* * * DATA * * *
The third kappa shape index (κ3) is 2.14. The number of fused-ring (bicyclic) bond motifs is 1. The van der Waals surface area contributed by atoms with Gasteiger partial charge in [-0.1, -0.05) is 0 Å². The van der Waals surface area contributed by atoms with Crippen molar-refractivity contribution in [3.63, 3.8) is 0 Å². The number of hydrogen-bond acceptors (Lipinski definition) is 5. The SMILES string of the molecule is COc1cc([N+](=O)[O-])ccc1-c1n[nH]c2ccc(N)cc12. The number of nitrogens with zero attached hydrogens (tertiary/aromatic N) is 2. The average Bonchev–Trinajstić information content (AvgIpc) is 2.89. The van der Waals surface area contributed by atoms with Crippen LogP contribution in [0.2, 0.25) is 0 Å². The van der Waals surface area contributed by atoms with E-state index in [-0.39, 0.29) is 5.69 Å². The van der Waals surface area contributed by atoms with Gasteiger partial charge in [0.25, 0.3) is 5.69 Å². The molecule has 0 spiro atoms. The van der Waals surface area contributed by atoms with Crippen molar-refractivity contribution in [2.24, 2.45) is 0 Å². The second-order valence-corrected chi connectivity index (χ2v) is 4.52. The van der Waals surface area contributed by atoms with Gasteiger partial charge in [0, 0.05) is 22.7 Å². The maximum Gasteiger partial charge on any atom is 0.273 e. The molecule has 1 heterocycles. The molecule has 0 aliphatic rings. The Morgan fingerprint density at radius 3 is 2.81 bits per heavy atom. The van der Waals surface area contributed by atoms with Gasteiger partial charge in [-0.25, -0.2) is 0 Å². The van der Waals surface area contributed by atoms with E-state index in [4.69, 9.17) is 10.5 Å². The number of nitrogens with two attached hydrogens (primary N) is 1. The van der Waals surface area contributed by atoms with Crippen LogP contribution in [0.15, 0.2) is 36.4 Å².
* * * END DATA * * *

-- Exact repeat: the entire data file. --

The third kappa shape index (κ3) is 2.14. The number of fused-ring (bicyclic) bond motifs is 1. The van der Waals surface area contributed by atoms with Gasteiger partial charge in [-0.1, -0.05) is 0 Å². The van der Waals surface area contributed by atoms with Crippen molar-refractivity contribution in [3.63, 3.8) is 0 Å². The number of hydrogen-bond acceptors (Lipinski definition) is 5. The SMILES string of the molecule is COc1cc([N+](=O)[O-])ccc1-c1n[nH]c2ccc(N)cc12. The number of nitrogens with zero attached hydrogens (tertiary/aromatic N) is 2. The average Bonchev–Trinajstić information content (AvgIpc) is 2.89. The van der Waals surface area contributed by atoms with Crippen LogP contribution in [0.2, 0.25) is 0 Å². The van der Waals surface area contributed by atoms with E-state index in [-0.39, 0.29) is 5.69 Å². The van der Waals surface area contributed by atoms with Gasteiger partial charge in [0.25, 0.3) is 5.69 Å². The molecule has 0 spiro atoms. The van der Waals surface area contributed by atoms with Crippen molar-refractivity contribution in [2.24, 2.45) is 0 Å². The second-order valence-corrected chi connectivity index (χ2v) is 4.52. The van der Waals surface area contributed by atoms with Gasteiger partial charge in [0, 0.05) is 22.7 Å². The maximum Gasteiger partial charge on any atom is 0.273 e. The molecule has 1 heterocycles. The molecule has 0 aliphatic rings. The Morgan fingerprint density at radius 3 is 2.81 bits per heavy atom. The van der Waals surface area contributed by atoms with Gasteiger partial charge in [-0.25, -0.2) is 0 Å². The van der Waals surface area contributed by atoms with E-state index in [4.69, 9.17) is 10.5 Å². The number of nitrogens with two attached hydrogens (primary N) is 1. The van der Waals surface area contributed by atoms with Crippen LogP contribution in [0.15, 0.2) is 36.4 Å².